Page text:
Microsoft Removes Browser Choice Screen from Windows
Microsoft has recently decided to remove the browser ballot screen which allowed European users to choose a different browser for their Windows computers, revealing that its agreement with the EU expired, so the menu is no longer mandatory.
Back in 2009, Microsoft went through one of the biggest investigations in its history, as the European Union considered that Redmond violated anti-trust rules by bundling Internet Explorer by default in all installations of the Windows operating system.
The European Union requested Microsoft to implement a browser choice screen on the Old Continent that would enable customers to choose the browser they wanted to use on their computers, but the company failed to comply with the request due to what it called a technical glitch.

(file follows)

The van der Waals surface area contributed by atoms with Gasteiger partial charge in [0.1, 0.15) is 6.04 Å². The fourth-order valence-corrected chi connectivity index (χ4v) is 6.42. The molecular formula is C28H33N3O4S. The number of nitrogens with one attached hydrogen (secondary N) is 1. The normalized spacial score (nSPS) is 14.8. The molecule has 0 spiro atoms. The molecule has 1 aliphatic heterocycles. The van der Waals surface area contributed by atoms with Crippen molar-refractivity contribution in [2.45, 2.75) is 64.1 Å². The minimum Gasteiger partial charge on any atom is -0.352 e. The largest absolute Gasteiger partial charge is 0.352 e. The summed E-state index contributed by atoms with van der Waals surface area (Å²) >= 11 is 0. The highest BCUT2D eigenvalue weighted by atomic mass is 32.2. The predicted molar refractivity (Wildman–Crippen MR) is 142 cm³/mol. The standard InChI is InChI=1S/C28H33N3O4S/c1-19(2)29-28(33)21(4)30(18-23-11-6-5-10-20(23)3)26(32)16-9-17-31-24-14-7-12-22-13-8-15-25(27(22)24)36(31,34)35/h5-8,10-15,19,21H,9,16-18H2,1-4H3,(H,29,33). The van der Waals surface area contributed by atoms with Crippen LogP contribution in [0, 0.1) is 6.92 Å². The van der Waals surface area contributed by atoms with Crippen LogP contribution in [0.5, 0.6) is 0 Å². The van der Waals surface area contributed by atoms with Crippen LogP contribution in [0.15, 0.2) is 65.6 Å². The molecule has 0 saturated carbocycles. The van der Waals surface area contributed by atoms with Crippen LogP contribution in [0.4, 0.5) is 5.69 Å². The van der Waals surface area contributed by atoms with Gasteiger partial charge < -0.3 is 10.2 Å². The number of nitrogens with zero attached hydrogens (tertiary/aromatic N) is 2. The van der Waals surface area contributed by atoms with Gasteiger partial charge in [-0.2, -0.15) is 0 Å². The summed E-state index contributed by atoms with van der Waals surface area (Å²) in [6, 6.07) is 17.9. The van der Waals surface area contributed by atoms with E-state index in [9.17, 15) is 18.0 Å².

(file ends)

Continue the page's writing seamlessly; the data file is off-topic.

At that time, Microsoft received one of the biggest fines in its history – 561 million euros (689 million dollars) – for violating anti-trust rules and not following EU’s instructions.
Ballot screen no longer displayed
Microsoft has decided to remove the browser choice screen from European installations of Windows, as the obligations imposed by the European Union expired, so the company can continue offering Internet Explorer as the default browser for its operating system.
In a post on the Browser Choice Update page, Microsoft informs that new users won’t get the ballot screen and Internet Explorer will become the default browser on their computers.
“Microsoft provided the Browser Choice update in accordance with a decision issued by the European Commission in December 2009. The obligations imposed by that decision have expired and as a result the Browser Choice Update will no longer be delivered to new users,” the announcement reads.